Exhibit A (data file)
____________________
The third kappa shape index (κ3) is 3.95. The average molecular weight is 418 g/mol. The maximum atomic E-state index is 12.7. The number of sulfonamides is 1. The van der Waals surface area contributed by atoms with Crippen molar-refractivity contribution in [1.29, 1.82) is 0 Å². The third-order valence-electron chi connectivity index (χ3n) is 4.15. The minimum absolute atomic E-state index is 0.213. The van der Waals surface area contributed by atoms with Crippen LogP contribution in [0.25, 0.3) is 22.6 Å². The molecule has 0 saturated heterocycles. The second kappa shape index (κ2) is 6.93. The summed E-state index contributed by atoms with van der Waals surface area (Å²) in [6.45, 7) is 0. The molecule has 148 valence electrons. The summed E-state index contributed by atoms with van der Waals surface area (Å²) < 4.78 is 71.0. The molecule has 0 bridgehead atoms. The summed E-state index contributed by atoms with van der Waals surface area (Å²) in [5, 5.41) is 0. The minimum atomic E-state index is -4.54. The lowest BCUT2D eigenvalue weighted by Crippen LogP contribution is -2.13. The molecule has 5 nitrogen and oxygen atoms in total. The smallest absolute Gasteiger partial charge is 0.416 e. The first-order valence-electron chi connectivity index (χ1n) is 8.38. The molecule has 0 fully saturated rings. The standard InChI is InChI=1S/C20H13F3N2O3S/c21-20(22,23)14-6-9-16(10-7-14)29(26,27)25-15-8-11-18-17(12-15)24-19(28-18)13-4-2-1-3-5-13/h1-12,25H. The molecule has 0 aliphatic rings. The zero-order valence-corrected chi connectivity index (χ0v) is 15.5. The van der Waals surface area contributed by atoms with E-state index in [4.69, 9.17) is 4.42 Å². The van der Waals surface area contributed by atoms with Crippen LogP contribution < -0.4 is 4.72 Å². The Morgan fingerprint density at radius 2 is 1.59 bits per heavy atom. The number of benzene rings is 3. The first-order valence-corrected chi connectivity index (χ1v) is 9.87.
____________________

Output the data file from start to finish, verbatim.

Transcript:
The third kappa shape index (κ3) is 3.95. The average molecular weight is 418 g/mol. The maximum atomic E-state index is 12.7. The number of sulfonamides is 1. The van der Waals surface area contributed by atoms with Crippen molar-refractivity contribution in [1.29, 1.82) is 0 Å². The third-order valence-electron chi connectivity index (χ3n) is 4.15. The minimum absolute atomic E-state index is 0.213. The van der Waals surface area contributed by atoms with Crippen LogP contribution in [0.25, 0.3) is 22.6 Å². The molecule has 0 saturated heterocycles. The second kappa shape index (κ2) is 6.93. The summed E-state index contributed by atoms with van der Waals surface area (Å²) in [6.45, 7) is 0. The molecule has 148 valence electrons. The summed E-state index contributed by atoms with van der Waals surface area (Å²) < 4.78 is 71.0. The molecule has 0 bridgehead atoms. The summed E-state index contributed by atoms with van der Waals surface area (Å²) in [5, 5.41) is 0. The minimum atomic E-state index is -4.54. The lowest BCUT2D eigenvalue weighted by Crippen LogP contribution is -2.13. The molecule has 5 nitrogen and oxygen atoms in total. The smallest absolute Gasteiger partial charge is 0.416 e. The first-order valence-electron chi connectivity index (χ1n) is 8.38. The molecule has 0 fully saturated rings. The standard InChI is InChI=1S/C20H13F3N2O3S/c21-20(22,23)14-6-9-16(10-7-14)29(26,27)25-15-8-11-18-17(12-15)24-19(28-18)13-4-2-1-3-5-13/h1-12,25H. The molecule has 0 aliphatic rings. The zero-order valence-corrected chi connectivity index (χ0v) is 15.5. The van der Waals surface area contributed by atoms with E-state index in [4.69, 9.17) is 4.42 Å². The van der Waals surface area contributed by atoms with Crippen LogP contribution < -0.4 is 4.72 Å². The Morgan fingerprint density at radius 2 is 1.59 bits per heavy atom. The number of benzene rings is 3. The first-order valence-corrected chi connectivity index (χ1v) is 9.87.